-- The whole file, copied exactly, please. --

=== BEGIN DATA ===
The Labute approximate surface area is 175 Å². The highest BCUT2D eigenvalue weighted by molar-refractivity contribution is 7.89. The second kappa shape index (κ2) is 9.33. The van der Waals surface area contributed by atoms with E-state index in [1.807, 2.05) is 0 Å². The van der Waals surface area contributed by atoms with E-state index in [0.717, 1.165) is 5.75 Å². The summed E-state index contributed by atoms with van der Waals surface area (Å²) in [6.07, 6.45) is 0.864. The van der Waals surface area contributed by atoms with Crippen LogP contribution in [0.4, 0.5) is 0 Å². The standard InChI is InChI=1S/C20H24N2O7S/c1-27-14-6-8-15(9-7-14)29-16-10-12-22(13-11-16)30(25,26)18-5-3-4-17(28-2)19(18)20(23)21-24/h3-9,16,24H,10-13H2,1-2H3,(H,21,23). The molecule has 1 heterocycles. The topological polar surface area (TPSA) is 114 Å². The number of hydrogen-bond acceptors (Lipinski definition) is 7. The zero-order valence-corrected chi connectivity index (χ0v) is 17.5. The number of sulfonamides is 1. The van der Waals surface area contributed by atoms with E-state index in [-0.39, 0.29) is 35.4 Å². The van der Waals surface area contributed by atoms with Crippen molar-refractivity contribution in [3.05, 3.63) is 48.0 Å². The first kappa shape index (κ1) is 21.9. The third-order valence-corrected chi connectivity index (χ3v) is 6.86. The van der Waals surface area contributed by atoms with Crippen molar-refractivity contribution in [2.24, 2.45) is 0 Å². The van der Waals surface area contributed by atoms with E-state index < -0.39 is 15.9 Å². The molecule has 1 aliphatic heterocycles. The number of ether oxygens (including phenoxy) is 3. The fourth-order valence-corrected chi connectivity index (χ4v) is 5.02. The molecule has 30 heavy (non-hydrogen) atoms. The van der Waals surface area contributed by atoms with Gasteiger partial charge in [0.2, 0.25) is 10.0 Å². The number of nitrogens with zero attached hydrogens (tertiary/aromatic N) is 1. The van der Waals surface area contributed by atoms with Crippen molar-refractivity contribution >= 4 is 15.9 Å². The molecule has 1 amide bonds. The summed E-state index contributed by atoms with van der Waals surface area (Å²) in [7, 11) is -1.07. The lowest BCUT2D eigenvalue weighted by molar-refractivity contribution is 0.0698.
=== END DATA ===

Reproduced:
The Labute approximate surface area is 175 Å². The highest BCUT2D eigenvalue weighted by molar-refractivity contribution is 7.89. The second kappa shape index (κ2) is 9.33. The van der Waals surface area contributed by atoms with E-state index in [1.807, 2.05) is 0 Å². The van der Waals surface area contributed by atoms with E-state index in [0.717, 1.165) is 5.75 Å². The summed E-state index contributed by atoms with van der Waals surface area (Å²) in [6.07, 6.45) is 0.864. The van der Waals surface area contributed by atoms with Crippen LogP contribution in [0.4, 0.5) is 0 Å². The standard InChI is InChI=1S/C20H24N2O7S/c1-27-14-6-8-15(9-7-14)29-16-10-12-22(13-11-16)30(25,26)18-5-3-4-17(28-2)19(18)20(23)21-24/h3-9,16,24H,10-13H2,1-2H3,(H,21,23). The molecule has 1 heterocycles. The topological polar surface area (TPSA) is 114 Å². The number of hydrogen-bond acceptors (Lipinski definition) is 7. The zero-order valence-corrected chi connectivity index (χ0v) is 17.5. The number of sulfonamides is 1. The van der Waals surface area contributed by atoms with E-state index in [-0.39, 0.29) is 35.4 Å². The van der Waals surface area contributed by atoms with Crippen molar-refractivity contribution in [3.05, 3.63) is 48.0 Å². The first kappa shape index (κ1) is 21.9. The third-order valence-corrected chi connectivity index (χ3v) is 6.86. The van der Waals surface area contributed by atoms with Crippen molar-refractivity contribution in [2.24, 2.45) is 0 Å². The van der Waals surface area contributed by atoms with E-state index < -0.39 is 15.9 Å². The molecule has 1 aliphatic heterocycles. The number of ether oxygens (including phenoxy) is 3. The fourth-order valence-corrected chi connectivity index (χ4v) is 5.02. The molecule has 30 heavy (non-hydrogen) atoms. The van der Waals surface area contributed by atoms with Gasteiger partial charge in [0.2, 0.25) is 10.0 Å². The number of nitrogens with zero attached hydrogens (tertiary/aromatic N) is 1. The van der Waals surface area contributed by atoms with Crippen molar-refractivity contribution >= 4 is 15.9 Å². The molecule has 1 amide bonds. The summed E-state index contributed by atoms with van der Waals surface area (Å²) in [7, 11) is -1.07. The lowest BCUT2D eigenvalue weighted by molar-refractivity contribution is 0.0698.